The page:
I recently received a free copy of the book, While the World Watched by Carolyn Maull McKinstry from Tyndale Publishers in exchange for an honest review. I thought it would be fitting to review this book today, the last day of February, since February is Black History Month. I thought I would give a bit of attention or acknowledgment to a subject that even today still seems to raise eyebrows and tempers.
In September 1963, the Ku Klux Klan bombed Carolyn Maull’s Birmingham church. The teen was unharmed; however, four of her friends were killed in the blast. This book is her personal account of that life-changing event, as well as a remarkable time-line covering her firsthand account of the Civil Rights Movement.
In 1965, Carolyn marched through Alabama with Dr. Martin Luther King, Jr. In 1968, Dr. King was assassinated while standing on the balcony of his hotel room in Memphis. Eight years later in 1976, my family moved from Texas to Memphis.
(Prepare for a flashback....)
I had lived my first 11 years in a small rural town and in the suburbs of Los Angeles, CA and Dallas, TX. Racial issues and desegregation were not a concern. I left my Texas neighborhood school, which was literally across the street from my house, and moved to a racially divided city that had developed a desegregation-busing plan not too many years before our arrival. We were shocked to learn that we would not attend our neighborhood school, but would instead be bused to another neighborhood as part of the desegregation of schools. Of course, I was a kid at the time, so it really did not make much difference to me. I generally enjoyed school and was a good student. I was shy and quiet-a good girl. I was not prepared for the animosity, especially that of the black students and teachers. Many seemed resentful. Back then, I was not aware of the reasons some of us were treated differently; I just knew there were differences.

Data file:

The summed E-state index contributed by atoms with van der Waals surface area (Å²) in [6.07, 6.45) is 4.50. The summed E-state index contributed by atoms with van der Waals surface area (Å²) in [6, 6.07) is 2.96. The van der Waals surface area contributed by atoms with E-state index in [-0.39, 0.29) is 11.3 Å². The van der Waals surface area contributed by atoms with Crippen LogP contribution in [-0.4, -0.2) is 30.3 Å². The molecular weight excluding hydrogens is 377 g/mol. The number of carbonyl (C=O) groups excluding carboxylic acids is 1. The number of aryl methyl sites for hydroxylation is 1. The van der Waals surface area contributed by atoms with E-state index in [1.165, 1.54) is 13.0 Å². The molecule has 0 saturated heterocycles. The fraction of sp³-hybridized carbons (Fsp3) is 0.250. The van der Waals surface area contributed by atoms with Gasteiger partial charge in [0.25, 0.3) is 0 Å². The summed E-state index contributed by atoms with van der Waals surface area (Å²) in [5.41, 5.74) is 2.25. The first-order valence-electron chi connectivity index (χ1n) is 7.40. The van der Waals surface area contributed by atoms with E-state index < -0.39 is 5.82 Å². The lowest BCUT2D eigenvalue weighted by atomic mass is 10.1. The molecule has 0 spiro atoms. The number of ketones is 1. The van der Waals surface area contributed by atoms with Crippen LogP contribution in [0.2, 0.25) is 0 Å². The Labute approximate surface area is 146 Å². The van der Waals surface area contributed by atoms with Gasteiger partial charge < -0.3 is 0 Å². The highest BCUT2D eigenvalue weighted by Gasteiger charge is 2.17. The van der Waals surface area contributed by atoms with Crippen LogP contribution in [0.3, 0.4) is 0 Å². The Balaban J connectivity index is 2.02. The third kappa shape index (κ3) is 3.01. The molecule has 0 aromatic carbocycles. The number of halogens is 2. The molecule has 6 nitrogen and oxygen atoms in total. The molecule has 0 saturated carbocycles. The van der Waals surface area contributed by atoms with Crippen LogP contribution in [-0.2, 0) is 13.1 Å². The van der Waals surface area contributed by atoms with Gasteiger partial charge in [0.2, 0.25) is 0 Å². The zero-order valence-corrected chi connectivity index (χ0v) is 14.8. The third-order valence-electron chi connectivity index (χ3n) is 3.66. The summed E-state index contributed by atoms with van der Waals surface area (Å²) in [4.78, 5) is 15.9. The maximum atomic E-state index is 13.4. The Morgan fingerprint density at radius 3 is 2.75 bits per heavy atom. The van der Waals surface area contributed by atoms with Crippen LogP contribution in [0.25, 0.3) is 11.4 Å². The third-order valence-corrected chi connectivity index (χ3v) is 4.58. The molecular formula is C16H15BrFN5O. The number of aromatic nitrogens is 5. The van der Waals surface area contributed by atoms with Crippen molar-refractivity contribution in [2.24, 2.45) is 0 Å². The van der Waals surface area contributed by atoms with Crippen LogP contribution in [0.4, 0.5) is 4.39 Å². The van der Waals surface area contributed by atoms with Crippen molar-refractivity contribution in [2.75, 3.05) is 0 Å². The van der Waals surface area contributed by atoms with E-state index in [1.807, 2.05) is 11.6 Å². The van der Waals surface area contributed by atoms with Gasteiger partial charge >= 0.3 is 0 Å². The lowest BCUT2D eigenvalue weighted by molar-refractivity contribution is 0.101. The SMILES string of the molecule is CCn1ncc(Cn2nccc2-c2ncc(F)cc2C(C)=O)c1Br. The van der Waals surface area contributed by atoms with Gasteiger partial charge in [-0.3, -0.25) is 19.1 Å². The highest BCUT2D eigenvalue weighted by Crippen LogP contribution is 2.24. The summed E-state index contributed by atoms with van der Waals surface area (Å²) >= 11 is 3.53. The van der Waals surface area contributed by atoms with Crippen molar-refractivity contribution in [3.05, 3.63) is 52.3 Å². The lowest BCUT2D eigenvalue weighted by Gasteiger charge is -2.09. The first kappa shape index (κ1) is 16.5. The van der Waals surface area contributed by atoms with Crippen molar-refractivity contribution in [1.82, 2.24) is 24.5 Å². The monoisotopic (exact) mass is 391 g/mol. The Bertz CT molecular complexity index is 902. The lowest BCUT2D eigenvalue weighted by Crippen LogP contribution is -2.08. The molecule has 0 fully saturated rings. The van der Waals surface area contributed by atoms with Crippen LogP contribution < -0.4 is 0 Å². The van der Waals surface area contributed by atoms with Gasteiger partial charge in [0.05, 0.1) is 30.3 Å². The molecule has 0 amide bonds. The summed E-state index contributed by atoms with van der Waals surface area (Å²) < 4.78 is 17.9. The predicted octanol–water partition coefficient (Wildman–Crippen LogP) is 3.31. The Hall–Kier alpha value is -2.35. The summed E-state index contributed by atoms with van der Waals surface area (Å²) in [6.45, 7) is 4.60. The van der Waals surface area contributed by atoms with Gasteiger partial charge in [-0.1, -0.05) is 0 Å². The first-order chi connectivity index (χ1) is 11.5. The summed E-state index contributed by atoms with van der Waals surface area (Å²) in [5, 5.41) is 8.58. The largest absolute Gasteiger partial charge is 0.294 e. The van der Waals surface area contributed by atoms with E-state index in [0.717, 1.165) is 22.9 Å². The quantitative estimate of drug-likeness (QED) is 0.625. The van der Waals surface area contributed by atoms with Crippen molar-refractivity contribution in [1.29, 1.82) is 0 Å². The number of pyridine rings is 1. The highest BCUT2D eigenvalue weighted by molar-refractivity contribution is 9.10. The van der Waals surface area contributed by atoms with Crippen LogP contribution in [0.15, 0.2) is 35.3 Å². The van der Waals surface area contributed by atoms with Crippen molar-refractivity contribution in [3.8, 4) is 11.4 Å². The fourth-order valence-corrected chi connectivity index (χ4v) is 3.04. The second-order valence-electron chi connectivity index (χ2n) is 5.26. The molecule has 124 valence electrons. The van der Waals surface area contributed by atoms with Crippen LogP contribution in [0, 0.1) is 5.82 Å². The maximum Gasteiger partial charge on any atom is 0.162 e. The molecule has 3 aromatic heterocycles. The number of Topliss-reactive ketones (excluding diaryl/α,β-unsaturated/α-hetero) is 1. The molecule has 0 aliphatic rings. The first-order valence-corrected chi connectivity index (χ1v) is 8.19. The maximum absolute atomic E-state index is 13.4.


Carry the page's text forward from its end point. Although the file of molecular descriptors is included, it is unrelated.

As I moved on to Junior High age, the talk of moving to the assigned junior/senior high was more than a little scary. The older siblings of my friends were experiencing racially charged riots at that time. I spent that summer with my stomach in knots. When the time came to ride that bus, it was not nearly as bad as I had imagined. It was actually better in many cases. The teachers were more accepting and the kids were becoming accustomed to the changes.
As the years have passed, I cannot say that much has changed in my racially charged city. Unfortunately, the city is still very much divided.
Now, back to the book....
I enjoyed reading about this issue from Carolyn's perspective. Her story is one of perseverance, of standing up for what is right despite the odds, of acceptance of the past, and of forgiveness. I admire her for her ability not only to forgive, but also to push forward within a cloud of self-assurance and strong faith. While I have witnessed parts of the fight, I will never insinuate that I can relate in any way. However, as a child of the South with many friends and family members who are still entrenched in the 'good old Southern ways', I have seen the issue from the other side. It is not pretty.
What an amazing story and a remarkable woman. Much like the story of Memphis, While the World Watched is the story of how far Southern racial relations have come over the past 50+ years and how far they still have to go.
**Disclosure of Material Connection: I received this book free from Tyndale House Publishers as part of the Tyndale Blog Network book review program. I was not required to write a positive review. The opinions I have expressed are my own. I am disclosing this in accordance with the Federal Trade Commission’s 16 CFR, Part 255
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